Posts Tagged Israel

Torah and Social Justice: Anchoring Prophetic Rhetoric

The Prophet Isaiah, RaphaelI have recently been discussing the ways in which our anti-poverty and “social justice” efforts need to be properly guided, noting that our execution of God’s will is not as simple as robbing the rich or cherry-picking our favorite warm-and-fuzzy verses. At its root, helping others is about sacrifice, and — as I continue to emphasize — sacrifice is fruitless without obedience.

But obedience to what/whom, and with what as a foundation?

In my last post, I argued that the indwelling of the Holy Spirit is a big piece of the puzzle, and at First Things, Peter Leithart adds to this approach by reminding us that it also has something to do with the Word itself. What is the long-view of Biblical truth in application, and what else should be taken into account when considering our mandate to help the widow and the orphan?

Calling out folks like Jim Wallis and Ron Sider, Leithart begins by examining the Biblical bases to which they refer, explaining that much of their rhetoric is based in nothing more than rhetoric. Yes, Israel’s prophets condemned the exploiters of their day, but what was the substance behind their fervor? What was the back story, the underlying foundation, and the overarching goal? Was there anything grounding that rhetoric?

As Leithart explains:

For the prophets, care of the poor is a matter of righteousness or justice, not mercy. Yahweh Himself maintains “justice for the poor” (Psalm 140:12), and rulers (Isaiah 10:2) and people (Ezekiel 22:29) are expected to do the same. Filled with the Spirit, the Messianic Branch will judge the poor with righteousness and act for the afflicted (Isaiah 11:4).

Protection and defense of the poor is embedded in Israel’s defining exodus story: Because Yahweh delivered His people from bondage, Israel is to be a liberating people. And this demand is imprinted on the Mosaic law. From an exhaustive survey of the Old Testament laws on wealth and poverty, David L. Baker concludes that, in comparison with other ancient Near Eastern codes, “Old Testament law is more concerned to ensure that widows and orphans are not abused, nor exploited in law courts or in financial dealings.” As Jesus said, the weighty things of Torah are justice, mercy, and truth (Matthew 23:23).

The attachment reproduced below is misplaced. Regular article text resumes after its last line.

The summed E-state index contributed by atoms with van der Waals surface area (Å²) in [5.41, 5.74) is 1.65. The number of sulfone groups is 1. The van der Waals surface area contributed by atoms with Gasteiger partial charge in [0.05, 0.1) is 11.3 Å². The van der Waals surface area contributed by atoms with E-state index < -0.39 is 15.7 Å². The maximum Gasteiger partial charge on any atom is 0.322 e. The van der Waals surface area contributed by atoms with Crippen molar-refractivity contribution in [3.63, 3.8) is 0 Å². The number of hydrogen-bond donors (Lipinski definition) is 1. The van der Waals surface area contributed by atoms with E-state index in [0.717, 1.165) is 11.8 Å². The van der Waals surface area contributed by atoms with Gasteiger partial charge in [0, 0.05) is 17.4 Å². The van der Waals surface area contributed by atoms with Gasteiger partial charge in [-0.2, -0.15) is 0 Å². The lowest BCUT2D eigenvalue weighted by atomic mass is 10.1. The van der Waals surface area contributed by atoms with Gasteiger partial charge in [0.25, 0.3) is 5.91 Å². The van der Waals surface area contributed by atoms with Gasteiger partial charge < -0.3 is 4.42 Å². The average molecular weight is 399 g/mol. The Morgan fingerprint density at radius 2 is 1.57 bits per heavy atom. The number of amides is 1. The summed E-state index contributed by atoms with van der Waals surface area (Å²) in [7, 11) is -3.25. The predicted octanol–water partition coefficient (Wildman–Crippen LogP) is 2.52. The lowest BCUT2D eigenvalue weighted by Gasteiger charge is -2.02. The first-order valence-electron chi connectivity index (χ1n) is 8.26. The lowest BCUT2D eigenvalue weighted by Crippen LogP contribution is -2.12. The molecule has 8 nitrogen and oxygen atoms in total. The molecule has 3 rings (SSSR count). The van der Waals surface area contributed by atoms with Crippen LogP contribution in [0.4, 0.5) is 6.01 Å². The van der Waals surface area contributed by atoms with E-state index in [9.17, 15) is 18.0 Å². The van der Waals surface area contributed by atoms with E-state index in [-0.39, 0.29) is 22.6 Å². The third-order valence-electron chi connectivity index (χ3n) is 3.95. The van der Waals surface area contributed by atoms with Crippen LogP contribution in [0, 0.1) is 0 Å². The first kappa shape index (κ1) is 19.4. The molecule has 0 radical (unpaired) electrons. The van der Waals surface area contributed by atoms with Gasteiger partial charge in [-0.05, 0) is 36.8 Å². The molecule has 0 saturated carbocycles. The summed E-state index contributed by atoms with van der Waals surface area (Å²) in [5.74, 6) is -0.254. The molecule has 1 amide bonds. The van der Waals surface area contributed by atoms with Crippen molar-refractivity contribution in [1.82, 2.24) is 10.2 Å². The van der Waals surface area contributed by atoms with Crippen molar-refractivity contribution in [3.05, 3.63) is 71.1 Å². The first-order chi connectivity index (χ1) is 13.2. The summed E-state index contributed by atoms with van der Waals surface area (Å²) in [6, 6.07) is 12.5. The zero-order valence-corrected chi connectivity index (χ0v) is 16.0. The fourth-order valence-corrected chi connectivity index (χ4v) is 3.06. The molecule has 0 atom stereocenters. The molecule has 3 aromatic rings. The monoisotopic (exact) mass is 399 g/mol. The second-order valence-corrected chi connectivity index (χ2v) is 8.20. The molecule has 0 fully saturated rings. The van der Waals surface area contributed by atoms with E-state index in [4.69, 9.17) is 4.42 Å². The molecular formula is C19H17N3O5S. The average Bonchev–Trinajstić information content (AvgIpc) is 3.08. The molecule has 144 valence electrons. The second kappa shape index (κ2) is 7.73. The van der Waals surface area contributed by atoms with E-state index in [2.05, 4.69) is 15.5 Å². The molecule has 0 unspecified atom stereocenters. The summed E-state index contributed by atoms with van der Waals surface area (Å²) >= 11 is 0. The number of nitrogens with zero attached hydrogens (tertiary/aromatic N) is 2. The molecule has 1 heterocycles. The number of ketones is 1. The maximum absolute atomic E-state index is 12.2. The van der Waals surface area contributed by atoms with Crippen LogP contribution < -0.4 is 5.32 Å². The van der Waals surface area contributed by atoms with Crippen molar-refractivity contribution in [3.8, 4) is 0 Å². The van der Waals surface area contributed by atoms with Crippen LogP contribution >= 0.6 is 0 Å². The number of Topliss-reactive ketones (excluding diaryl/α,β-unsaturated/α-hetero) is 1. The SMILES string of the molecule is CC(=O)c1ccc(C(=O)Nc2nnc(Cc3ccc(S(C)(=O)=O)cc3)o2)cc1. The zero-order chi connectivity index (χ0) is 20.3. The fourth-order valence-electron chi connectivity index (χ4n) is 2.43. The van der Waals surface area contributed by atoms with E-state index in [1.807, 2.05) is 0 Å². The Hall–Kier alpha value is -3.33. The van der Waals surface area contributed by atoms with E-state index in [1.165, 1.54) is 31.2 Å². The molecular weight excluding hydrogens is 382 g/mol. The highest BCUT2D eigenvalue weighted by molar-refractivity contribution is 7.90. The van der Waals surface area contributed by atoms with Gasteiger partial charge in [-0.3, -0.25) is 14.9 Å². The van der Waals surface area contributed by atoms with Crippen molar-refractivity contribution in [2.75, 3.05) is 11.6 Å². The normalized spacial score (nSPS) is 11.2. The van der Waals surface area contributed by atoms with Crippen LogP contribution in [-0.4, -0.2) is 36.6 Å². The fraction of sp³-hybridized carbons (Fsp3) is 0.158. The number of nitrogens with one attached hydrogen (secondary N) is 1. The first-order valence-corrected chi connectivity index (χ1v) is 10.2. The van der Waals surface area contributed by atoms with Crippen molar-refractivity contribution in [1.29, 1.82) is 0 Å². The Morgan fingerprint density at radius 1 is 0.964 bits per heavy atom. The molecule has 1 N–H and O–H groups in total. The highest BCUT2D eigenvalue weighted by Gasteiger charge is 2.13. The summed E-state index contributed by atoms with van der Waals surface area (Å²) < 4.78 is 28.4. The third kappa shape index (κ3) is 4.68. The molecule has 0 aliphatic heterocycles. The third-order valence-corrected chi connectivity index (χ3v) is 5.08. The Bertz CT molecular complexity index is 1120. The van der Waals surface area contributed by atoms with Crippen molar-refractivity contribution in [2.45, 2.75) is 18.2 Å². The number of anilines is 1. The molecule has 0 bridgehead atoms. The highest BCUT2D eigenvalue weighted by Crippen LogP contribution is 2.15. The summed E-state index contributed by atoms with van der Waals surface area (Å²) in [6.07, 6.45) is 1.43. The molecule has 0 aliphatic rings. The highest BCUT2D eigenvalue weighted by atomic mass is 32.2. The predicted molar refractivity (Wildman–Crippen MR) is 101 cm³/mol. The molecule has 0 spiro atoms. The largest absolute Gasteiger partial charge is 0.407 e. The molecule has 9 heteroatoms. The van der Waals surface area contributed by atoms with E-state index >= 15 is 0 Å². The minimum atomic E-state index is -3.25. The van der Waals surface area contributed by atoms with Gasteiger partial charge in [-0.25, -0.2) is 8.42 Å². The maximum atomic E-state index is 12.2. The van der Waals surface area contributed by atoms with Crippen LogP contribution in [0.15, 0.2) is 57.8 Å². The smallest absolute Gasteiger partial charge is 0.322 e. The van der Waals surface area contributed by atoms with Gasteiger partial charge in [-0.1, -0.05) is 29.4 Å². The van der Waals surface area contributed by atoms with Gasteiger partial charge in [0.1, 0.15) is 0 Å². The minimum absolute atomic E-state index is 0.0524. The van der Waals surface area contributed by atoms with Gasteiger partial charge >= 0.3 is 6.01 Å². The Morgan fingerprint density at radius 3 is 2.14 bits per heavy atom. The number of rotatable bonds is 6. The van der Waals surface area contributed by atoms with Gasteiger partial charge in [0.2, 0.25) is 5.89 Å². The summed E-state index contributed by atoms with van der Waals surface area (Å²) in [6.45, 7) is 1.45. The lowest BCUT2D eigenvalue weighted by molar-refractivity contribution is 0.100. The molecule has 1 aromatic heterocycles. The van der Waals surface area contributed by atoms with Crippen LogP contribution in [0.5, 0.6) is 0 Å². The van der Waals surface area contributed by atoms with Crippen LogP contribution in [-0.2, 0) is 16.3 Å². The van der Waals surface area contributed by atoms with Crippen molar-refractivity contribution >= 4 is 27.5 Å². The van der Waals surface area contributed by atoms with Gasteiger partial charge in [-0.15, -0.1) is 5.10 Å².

Leithart then moves ahead with the modern-day application:

That connection with the institutions and practices of Torah is fundamental to grasping what the Bible tells us about justice and poverty—fundamental, and neglected. Unless prophetic rhetoric is anchored in Torah, it Read the rest of this entry »

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The Redemptive Road Trip: Church Is Not a Gas Station

As mentioned previously, I have been reading David VanDrunen’s Living in God’s Two Kingdoms and I am thoroughly enjoying it.

In the first part of the book, VanDrunen explains the story of the two kingdoms, starting with the first Adam, and ending with the last. In the second part, he explains how we as humans are to participate in both kingdoms, relying heavily on the term “sojourner” to characterize our role on this earth.

In the third and final part, VanDrunen discusses what he believes to be the overarching purpose for earthbound Christians: the church. If we are only sojourners on this earth, how are we to treat the church in the larger earthly context? (Or is the church the larger earthly context?) It is is this point that I want to explore for a bit.

VanDrunen begins by summarizing two popular analogies for going to church that I’m sure you’ve all heard:

One popular analogy is that going to church is like stopping at a gas station. Church is a place where we stop to fill up our tanks after a tiring and stressful week and thus get recharged for the week ahead. Another analogy compares going to church to a huddle in a football game. Church is the gathering of all the team’s players so that they can regroup, encourage each other, and prepare for separating again and facing the opponent through the coming week.